College Group Works to Gather Data on Access, Completion

26 January, 2019

Unlike many other countries, the United States does not have one single governing body that sets education policy for the entire nation.

The Department of Education creates some rules. But the way in which schools operate is mostly decided by the individual states. Some say this gives schools more freedoms to serve the different needs of different populations.

Yet many experts argue there is a need for a more united effort for exploring ways to improve the education system. This argument is especially common within the American higher education community.

For example, the Institute for College Access and Success last month released a report calling for the federal government to improve data reporting. The organization asked the government to create a single measurement of job placements for college graduates.

But one organization has decided not to wait for the government to take action. Instead, it is aiming to create one of the largest joint efforts to gather information about the higher education experience in the nation's history.

In this May 24, 2010 file photo, future graduates wait for the procession to begin for the graduation ceremony at Yale University in New Haven, Connecticut.
In this May 24, 2010 file photo, future graduates wait for the procession to begin for the graduation ceremony at Yale University in New Haven, Connecticut.

Filling the holes left by the Department of Education

Ricardo Torres is the president of the National Student Clearinghouse, an independent, non-profit education organization. He says higher education community members created the organization nearly 15 years ago because of a lack of data reporting on the part of the federal government.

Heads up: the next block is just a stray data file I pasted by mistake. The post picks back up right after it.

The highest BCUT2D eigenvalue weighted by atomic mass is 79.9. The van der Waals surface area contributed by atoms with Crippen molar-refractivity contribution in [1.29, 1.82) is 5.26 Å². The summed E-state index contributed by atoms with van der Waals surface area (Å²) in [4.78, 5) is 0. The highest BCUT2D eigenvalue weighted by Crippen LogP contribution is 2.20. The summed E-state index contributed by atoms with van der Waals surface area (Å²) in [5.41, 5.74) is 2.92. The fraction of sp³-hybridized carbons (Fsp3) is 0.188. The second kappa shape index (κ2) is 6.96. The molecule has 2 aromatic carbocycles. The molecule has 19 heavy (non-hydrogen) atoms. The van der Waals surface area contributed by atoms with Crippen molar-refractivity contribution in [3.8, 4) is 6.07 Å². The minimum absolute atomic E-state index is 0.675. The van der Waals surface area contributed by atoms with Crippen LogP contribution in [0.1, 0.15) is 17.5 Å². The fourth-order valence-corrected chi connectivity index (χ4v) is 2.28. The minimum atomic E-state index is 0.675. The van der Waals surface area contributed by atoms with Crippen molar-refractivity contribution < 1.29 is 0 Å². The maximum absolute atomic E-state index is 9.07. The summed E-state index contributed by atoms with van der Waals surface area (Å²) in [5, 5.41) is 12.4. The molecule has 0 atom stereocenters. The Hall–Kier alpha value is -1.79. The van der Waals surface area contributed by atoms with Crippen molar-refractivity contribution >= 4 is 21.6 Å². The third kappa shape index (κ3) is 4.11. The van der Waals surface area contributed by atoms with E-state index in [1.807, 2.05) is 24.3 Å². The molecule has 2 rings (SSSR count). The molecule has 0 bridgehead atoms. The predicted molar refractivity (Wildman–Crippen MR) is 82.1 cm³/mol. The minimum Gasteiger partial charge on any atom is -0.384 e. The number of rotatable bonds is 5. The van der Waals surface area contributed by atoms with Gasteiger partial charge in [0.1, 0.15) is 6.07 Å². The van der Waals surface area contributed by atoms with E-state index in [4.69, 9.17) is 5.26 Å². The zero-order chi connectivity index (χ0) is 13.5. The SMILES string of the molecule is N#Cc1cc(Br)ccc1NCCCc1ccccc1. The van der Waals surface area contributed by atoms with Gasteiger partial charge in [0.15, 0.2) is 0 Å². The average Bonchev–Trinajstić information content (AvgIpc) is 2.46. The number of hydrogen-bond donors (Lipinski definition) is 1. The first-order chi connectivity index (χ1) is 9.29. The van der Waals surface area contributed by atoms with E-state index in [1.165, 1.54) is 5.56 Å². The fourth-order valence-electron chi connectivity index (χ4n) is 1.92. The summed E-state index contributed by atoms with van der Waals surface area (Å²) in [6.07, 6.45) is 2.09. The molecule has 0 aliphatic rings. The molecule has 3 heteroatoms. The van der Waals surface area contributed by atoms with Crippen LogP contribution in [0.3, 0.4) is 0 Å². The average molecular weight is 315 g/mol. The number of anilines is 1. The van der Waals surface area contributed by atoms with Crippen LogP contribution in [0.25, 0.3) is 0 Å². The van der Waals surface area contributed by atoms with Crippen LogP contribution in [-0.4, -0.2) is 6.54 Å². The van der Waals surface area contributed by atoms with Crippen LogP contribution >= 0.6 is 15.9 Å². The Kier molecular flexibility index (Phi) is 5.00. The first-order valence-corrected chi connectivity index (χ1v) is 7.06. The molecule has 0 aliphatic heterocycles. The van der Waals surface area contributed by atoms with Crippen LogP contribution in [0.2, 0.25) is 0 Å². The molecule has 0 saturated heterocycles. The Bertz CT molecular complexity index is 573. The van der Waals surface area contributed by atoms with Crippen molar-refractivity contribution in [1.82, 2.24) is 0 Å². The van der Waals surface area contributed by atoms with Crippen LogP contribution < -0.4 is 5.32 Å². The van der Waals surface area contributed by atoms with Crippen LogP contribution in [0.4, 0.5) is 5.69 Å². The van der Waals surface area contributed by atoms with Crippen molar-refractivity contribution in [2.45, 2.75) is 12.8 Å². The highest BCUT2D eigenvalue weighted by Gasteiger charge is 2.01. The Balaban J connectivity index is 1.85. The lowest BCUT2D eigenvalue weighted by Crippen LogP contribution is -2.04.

The Department of Education does have a system for reporting information about colleges and universities. It is called the Integrated Postsecondary Education Data System, or IPEDs.

But Torres argues that this system is lacking in several ways. For example, up until 2017, it only published data on first-time, full-time college students. Torres notes that, before 2017, the system did not look at part-time students and it did not publish the rate of college completion by low-income students receiving federal aid. Also, it still does not look at students who change schools.

Torres told VOA, "The fact that you have all these ways to complete a journey creates a giant complexity, and that's called keeping track of who is actually completing and how institutions are able to help a learner along the way."

This kind of information is very important, Torres says. It can affect how soon college students must begin paying back their student loans. And it greatly affects an institution's understanding of how well it is serving its students.

The National Student Clearinghouse has worked with over 3,600 institutions to gather and share this kind of data. In 2017, it sought to expand these efforts by testing a new program: the Postsecondary Data Partnership, or PDP. As part of the testing, three state systems and several individual schools shared as much data as they could related to student access to higher education, their academic progress and, finally, their successful completion of college.

In 2018, the PDP expanded to include a larger number of the National Student Clearinghouse's partner institutions. Torres says the aim is to gather more data from even more institutions this year. This includes information on the kinds of classes students take, their performance in those classes and even their parents' education background.